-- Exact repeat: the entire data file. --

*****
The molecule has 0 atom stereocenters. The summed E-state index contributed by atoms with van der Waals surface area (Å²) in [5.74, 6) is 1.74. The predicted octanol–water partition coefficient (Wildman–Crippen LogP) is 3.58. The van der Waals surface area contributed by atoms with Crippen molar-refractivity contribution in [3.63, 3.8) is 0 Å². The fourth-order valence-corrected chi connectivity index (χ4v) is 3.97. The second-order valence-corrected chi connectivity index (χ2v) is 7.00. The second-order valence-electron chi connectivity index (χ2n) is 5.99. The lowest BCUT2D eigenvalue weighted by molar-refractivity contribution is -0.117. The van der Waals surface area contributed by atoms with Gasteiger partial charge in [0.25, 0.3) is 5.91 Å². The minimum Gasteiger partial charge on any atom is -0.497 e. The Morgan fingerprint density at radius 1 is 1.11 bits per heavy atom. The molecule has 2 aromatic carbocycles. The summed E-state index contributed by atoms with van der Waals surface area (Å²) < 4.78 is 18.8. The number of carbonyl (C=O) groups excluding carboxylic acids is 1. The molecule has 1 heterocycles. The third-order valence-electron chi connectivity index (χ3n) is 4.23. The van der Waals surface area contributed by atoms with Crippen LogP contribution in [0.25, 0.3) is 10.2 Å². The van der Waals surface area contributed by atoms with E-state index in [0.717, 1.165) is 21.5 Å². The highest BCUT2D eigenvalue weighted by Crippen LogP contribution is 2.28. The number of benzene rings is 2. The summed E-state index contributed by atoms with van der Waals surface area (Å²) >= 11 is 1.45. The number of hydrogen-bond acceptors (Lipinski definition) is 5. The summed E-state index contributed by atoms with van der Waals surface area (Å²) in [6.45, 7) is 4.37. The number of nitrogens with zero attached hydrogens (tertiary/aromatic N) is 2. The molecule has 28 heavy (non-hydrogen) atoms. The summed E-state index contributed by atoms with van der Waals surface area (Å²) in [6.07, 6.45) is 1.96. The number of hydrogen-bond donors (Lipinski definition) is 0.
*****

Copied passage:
The molecule has 0 atom stereocenters. The summed E-state index contributed by atoms with van der Waals surface area (Å²) in [5.74, 6) is 1.74. The predicted octanol–water partition coefficient (Wildman–Crippen LogP) is 3.58. The van der Waals surface area contributed by atoms with Crippen molar-refractivity contribution in [3.63, 3.8) is 0 Å². The fourth-order valence-corrected chi connectivity index (χ4v) is 3.97. The second-order valence-corrected chi connectivity index (χ2v) is 7.00. The second-order valence-electron chi connectivity index (χ2n) is 5.99. The lowest BCUT2D eigenvalue weighted by molar-refractivity contribution is -0.117. The van der Waals surface area contributed by atoms with Gasteiger partial charge in [0.25, 0.3) is 5.91 Å². The minimum Gasteiger partial charge on any atom is -0.497 e. The Morgan fingerprint density at radius 1 is 1.11 bits per heavy atom. The molecule has 2 aromatic carbocycles. The summed E-state index contributed by atoms with van der Waals surface area (Å²) < 4.78 is 18.8. The number of carbonyl (C=O) groups excluding carboxylic acids is 1. The molecule has 1 heterocycles. The third-order valence-electron chi connectivity index (χ3n) is 4.23. The van der Waals surface area contributed by atoms with Crippen LogP contribution in [0.25, 0.3) is 10.2 Å². The van der Waals surface area contributed by atoms with E-state index in [0.717, 1.165) is 21.5 Å². The highest BCUT2D eigenvalue weighted by Crippen LogP contribution is 2.28. The number of benzene rings is 2. The summed E-state index contributed by atoms with van der Waals surface area (Å²) >= 11 is 1.45. The number of hydrogen-bond acceptors (Lipinski definition) is 5. The summed E-state index contributed by atoms with van der Waals surface area (Å²) in [6.45, 7) is 4.37. The number of nitrogens with zero attached hydrogens (tertiary/aromatic N) is 2. The molecule has 28 heavy (non-hydrogen) atoms. The summed E-state index contributed by atoms with van der Waals surface area (Å²) in [6.07, 6.45) is 1.96. The number of hydrogen-bond donors (Lipinski definition) is 0.